When I first got my period I was absolutely horrified. Not because I had not been adequately educated in PDHPE classes, but because I didn’t want anyone to know. I’m a Tamil Sri Lankan Australian, and although that has been an enriching part of my identity (no offence, ethnic food is better), there was one subjectively, truly horrible part of it – the period party. I’d been a “flower girl” (yes, it is literally a precursor to your wedding) at other people’s period parties leading up to my own, each time dreading my similar fate. When the day came, I decided to bite my tongue and bear it and have been guilt tripping my parents ever since. For a long time I cursed this tradition as being sexist and archaic, unique to my “backward” culture. I kept the evidence (extravagant photo albums) locked away and made my family vow never to mention it again.
Of course, with the benefit of a proud feminist’s hindsight, I realise that this tradition is not as perverse as I had viscerally felt. The real perversity is in the shame that surrounds periods. I’m not saying we should celebrate periods – I feel pretty ambivalently towards them, but we should accept them as a biological human reality for many. When I look back to past periods – concealing tampons in secret pockets lest they be seen, slipping sanitary pads up my sleeve on the walk from my bag to the bathroom, discreet conversations with friends in university corridors as we exchanged sanitary products as if partaking in a high-risk drug deal.
That shame and secrecy, like most things, is structural. One need only look at advertisements for sanitary items. Either there is some super hot, perfect, entirely un-period-experiencing-like woman in a tight white skirt floating around an office, with complementary graphics of strange abstract arrows flying around a tampon and background voiceovers of period euphemisms, or that bizarre Libra advertisement when a guy covers his arms in pads and pretends he is a superhero. The same pattern of period discomfort was evidenced by instagram this year, when a photograph of a woman with a small period stain on her track pants was removed for inappropriateness.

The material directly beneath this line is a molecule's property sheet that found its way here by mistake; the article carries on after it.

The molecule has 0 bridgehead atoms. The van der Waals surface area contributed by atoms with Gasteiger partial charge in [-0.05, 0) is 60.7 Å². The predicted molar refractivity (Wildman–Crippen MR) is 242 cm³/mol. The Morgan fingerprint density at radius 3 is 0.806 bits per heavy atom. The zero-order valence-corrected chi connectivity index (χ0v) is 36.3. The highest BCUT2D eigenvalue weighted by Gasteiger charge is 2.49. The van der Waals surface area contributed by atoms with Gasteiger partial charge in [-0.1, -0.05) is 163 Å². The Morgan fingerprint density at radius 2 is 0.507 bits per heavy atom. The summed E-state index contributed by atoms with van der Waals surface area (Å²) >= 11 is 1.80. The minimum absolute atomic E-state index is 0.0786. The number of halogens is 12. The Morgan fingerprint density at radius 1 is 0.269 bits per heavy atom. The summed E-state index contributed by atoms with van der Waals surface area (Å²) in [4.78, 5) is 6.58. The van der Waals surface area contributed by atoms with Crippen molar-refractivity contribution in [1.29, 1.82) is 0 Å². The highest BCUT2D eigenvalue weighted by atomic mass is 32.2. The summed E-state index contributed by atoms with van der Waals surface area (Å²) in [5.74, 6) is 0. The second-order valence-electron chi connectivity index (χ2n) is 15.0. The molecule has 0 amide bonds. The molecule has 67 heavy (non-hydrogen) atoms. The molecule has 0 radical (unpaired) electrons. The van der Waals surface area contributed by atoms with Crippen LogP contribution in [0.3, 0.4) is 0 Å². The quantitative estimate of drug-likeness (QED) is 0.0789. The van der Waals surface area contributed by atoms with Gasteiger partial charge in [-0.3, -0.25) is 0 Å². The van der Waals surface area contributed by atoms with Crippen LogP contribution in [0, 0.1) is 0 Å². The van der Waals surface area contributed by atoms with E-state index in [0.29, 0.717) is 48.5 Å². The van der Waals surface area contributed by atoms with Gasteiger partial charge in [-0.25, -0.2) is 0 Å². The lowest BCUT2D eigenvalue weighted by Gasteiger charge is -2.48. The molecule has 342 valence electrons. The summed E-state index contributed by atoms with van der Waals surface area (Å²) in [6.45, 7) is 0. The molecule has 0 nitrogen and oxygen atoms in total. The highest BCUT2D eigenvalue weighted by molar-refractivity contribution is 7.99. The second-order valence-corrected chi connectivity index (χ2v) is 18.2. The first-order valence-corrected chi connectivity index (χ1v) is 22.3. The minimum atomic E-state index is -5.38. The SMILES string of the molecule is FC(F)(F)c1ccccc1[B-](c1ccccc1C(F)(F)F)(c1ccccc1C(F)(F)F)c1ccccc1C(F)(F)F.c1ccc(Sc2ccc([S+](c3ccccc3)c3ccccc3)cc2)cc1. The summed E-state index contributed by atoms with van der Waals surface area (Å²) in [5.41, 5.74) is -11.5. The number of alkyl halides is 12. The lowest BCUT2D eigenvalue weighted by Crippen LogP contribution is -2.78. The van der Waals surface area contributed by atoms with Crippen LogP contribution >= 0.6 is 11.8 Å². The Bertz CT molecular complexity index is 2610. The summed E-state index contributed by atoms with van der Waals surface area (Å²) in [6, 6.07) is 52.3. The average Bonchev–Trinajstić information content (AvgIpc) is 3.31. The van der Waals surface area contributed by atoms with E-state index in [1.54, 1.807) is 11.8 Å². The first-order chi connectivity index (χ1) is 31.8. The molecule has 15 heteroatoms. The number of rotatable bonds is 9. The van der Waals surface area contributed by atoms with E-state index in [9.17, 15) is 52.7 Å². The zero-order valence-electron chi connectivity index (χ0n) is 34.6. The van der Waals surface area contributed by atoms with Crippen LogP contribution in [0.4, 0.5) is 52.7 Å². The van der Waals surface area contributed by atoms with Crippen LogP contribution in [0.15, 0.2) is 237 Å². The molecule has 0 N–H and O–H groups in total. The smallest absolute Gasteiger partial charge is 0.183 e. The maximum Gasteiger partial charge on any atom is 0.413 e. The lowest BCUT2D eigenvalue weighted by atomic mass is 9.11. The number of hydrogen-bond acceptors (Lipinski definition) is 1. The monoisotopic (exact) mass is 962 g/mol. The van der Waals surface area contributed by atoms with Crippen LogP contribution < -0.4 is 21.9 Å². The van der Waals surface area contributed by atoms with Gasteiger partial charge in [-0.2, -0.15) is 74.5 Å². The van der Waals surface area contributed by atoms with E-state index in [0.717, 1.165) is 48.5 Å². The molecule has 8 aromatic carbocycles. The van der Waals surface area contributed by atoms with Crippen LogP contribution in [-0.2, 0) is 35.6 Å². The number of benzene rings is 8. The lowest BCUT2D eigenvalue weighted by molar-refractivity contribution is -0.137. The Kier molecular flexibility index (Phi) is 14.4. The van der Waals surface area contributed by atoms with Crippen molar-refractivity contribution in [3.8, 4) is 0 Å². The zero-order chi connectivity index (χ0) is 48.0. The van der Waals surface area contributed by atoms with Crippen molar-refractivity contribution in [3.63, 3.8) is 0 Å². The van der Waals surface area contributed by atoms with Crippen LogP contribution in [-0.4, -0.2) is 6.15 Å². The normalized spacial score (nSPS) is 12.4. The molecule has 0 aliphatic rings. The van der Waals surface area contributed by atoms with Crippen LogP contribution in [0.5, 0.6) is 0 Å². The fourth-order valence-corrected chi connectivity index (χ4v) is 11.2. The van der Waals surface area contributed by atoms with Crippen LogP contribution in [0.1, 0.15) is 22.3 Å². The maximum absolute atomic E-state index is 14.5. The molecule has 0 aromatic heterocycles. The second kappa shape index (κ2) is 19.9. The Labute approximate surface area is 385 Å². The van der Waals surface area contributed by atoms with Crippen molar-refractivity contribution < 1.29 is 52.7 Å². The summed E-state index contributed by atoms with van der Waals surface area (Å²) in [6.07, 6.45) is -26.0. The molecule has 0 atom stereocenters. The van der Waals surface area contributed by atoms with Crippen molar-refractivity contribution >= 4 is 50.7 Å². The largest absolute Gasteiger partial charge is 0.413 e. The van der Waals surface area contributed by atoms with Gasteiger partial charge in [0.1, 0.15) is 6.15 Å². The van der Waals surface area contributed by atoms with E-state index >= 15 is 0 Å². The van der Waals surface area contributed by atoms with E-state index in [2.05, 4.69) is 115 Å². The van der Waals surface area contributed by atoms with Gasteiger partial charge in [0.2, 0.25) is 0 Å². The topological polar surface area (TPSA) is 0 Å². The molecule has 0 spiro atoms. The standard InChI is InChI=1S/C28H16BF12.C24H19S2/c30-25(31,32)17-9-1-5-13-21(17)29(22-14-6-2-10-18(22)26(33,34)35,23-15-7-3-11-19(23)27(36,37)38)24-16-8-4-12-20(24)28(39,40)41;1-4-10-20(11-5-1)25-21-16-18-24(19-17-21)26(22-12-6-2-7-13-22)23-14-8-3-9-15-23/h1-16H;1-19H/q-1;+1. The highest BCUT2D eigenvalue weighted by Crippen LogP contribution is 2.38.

So what’s the significance of this to the title of this article? The Tax Review is coming up and sanitary products are still taxed by the GST on the basis they are not “necessary” enough – apparently unlike nicotine, sunscreen and condoms. It is a great example of how deeply entrenched our fear of periods is. We can talk about sex, we can talk about skin cancer and we can talk about smoking, but the minute the government has to recognise sanitary products as a basic necessity for a lot of people, they freak out.
I think the tax should be removed and for reasons that stretch far beyond and are far more important than my privileged diaspora shame story. I can go and buy my tampons without thinking twice. However, there are a lot of people who cannot and for whom 10% is a truly unfair tax. Case in point – homeless women, who have limited or no access to sanitary products, often forcing them to go without. There is a great initiative being run by www.thehomelessperiod.com that seeks to address this, but we can generally do so by removing the 10% tax.
At the moment, the government gets $25 million each year from the tax on sanitary products. The reason this has not been addressed already and why sanitary products were originally not exempt is either because politicians are too awkward to confront the reality of periods or they just want us to literally pay for them. Either way, it’s sexist. If you think Joe Hockey should deal with the fact that a lot of people in his life menstruate and it is not a choice they should be financially punished for – please sign my petition and submit straight to the tax review (you get redirected to it when you sign the petition). Here’s the link: https://www.communityrun.org/petitions/stop-taxing-my-period